GPS/GNSS log file parser


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This tool takes a set of static location fix data from GPSTest 4.0+, or csv files containing the same columns, and calculates the resulting point using basic averaging and Kalman filtering. It can also use log files created by Google's GnssLogger and older versions of GPSTest, but these truncate the location data to low resolution, and are not recommended.

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Note: This tool uses localStorage to remember your settings.


This tool intentionally cannot handle dynamic data; it is intended to calculate a single position only, so the device should be kept static while taking readings. It cannot create tracks from a moving device.

The data can be spread across a maximum of 4294967296 files (hopefully enough!), each up to 9007199254740991 B in size, with a maximum of 9007199254740991 data records in total. (The data record limitation affects only the mean and standard deviation calculations; Kalman filtering has no limitation.) It can draw charts for the first 4294967296 data records. Even if you somehow have enough RAM to cope with loading files of these sizes, enough storage space to actually store files of these sizes, and a device capable of producing this vast amount of data, your computer's processing power will grind to a halt long before you reach these numbers, and your browser will probably complain that script execution is taking too long. Your browser may also impose other limitations.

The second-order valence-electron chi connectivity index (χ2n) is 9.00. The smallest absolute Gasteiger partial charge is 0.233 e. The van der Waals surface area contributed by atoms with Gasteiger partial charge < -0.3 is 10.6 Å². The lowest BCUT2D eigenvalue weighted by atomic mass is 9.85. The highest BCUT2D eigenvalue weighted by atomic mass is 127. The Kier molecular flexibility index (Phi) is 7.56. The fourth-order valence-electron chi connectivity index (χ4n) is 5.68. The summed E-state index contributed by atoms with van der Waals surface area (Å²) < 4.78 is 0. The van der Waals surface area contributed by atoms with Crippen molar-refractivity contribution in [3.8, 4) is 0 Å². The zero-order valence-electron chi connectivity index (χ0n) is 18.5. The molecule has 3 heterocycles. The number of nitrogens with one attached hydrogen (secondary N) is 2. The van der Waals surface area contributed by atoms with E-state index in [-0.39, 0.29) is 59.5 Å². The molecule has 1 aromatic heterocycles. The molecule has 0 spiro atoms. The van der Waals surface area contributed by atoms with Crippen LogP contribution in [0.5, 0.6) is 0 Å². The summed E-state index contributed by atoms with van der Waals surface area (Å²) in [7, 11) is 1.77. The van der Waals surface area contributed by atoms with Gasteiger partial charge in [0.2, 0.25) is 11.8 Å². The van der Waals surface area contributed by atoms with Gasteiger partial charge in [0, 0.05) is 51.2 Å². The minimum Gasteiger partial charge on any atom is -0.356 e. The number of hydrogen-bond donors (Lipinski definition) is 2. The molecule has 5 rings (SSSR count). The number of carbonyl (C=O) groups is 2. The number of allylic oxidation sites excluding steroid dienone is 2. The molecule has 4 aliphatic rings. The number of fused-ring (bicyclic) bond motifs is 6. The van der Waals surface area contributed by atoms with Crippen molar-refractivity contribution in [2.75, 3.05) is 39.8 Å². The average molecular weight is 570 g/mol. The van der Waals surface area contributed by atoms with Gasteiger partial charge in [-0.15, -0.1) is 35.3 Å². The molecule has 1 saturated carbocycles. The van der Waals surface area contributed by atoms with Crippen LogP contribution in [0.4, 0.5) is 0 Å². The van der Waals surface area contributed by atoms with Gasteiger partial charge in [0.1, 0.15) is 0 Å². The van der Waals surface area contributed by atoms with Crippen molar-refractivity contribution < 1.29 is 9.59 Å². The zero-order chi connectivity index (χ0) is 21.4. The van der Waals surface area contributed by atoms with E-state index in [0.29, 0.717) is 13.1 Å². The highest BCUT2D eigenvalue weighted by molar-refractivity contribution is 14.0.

Standard deviation is calculated using Welford's method, as it works using a single pass, has no data size limitation, can give out instantaneous values for all currently processed data, and gives more accurate results than most other methods when the differences between readings are very small (ie. when you have a very precise GNSS device).

Note that this tool (like almost all tools) does not work well in locations very near to (at) the poles, where the longitude can have any value at all. For that, you would need an equivalent tool that works in cartesian coordinates, not geodetic.

This site was created by Mark "Tarquin" Wilton-Jones.
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